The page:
As the global economic crisis unfolds and countries across the Eurozone are seeing unemployment rise, budget deficits swell up to record highs and governemnt leaders proposing bailout packages for banks and other industries, Spain is hit hard by the European Commission as well as Standard & Poor’s credit rating agency.

The European Commission reveals gloomier forecasts for Spain than the Spanish government. While Solbes announced a 1.6 decrease in GDP output, the EC predicts a contraction of 2% as well as a huge surge in unemployment, up to nearly 19% as well as an increase in public deficit to 4%. Spain finance minister, Pedro Solbes, once again denied such a scenario claiming that the economy will see growth again in 2010. I’m sure the 40+ million citizens of Spain would be keen on understanding how exactly Mr. Solbes sees this increase happening.

As of today, the forecasts in all sectors look rather grim; the worst recession in 50 years, automakers halting production and laying off workers, construction companies filing for administration, over 1,000,000 jobs lost last year lone, and banking giants like La Caixa and Caixa Catalunya announcing cost cutting measures, amongst dozens of other not so positive headlines filling the papers every week. Not to mention the housing crisis in this country which is still unfolding. And if the European Commissions latest reports weren’t enough, the S&P downgraded Spain’s triple A status today to an AA+ sovereign credit rating, as the country’s budget deficit increased amidst the first recession in 15 years.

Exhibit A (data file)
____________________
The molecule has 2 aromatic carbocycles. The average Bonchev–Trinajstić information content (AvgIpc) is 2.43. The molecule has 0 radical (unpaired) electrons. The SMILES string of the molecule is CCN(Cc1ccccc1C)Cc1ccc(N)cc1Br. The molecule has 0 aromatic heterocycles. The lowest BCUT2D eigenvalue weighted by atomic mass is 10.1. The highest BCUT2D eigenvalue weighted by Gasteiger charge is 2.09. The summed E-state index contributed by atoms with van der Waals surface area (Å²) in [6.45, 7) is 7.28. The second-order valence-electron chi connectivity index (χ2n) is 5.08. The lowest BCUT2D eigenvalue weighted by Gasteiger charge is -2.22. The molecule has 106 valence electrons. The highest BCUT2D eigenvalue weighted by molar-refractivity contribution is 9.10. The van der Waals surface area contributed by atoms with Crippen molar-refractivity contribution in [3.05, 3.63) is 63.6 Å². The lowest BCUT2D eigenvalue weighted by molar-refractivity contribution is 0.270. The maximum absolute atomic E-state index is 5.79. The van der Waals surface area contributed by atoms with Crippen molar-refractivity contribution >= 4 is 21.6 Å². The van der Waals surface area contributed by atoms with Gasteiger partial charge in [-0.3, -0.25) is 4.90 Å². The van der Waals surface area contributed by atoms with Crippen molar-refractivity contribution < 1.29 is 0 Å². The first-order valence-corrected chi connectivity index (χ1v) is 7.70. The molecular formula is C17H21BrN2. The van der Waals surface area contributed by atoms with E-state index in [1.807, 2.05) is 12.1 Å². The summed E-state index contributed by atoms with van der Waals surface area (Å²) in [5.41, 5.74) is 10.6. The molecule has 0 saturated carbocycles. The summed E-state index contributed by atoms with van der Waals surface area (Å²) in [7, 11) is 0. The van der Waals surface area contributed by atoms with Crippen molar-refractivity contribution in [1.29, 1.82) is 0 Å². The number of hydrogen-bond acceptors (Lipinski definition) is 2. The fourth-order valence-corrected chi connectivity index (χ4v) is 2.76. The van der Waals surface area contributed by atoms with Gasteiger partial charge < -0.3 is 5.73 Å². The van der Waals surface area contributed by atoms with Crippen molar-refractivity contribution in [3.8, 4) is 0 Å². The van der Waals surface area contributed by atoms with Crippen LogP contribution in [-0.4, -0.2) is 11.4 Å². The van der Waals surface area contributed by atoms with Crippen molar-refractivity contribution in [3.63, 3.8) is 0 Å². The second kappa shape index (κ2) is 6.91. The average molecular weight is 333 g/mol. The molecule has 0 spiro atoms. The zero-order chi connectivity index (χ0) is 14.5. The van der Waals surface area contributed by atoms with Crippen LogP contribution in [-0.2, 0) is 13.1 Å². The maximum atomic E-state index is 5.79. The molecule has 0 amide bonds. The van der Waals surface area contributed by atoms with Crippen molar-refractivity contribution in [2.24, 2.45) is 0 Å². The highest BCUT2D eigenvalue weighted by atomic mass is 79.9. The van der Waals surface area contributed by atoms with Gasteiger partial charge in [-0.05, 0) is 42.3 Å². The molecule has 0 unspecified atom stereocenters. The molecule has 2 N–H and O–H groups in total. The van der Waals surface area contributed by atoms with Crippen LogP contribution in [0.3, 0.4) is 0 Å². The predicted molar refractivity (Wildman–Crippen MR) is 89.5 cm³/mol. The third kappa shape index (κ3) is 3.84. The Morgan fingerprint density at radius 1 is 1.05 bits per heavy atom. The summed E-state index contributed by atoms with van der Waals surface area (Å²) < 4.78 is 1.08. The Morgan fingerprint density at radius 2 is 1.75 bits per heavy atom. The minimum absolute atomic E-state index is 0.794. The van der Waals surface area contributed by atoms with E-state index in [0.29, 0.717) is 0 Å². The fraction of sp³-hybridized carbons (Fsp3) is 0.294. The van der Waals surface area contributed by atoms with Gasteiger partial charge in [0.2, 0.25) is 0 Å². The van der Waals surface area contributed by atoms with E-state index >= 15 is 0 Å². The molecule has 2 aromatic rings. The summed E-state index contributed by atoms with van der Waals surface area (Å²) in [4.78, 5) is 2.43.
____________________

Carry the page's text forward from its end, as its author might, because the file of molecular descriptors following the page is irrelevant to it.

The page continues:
How deep will Spain fall?

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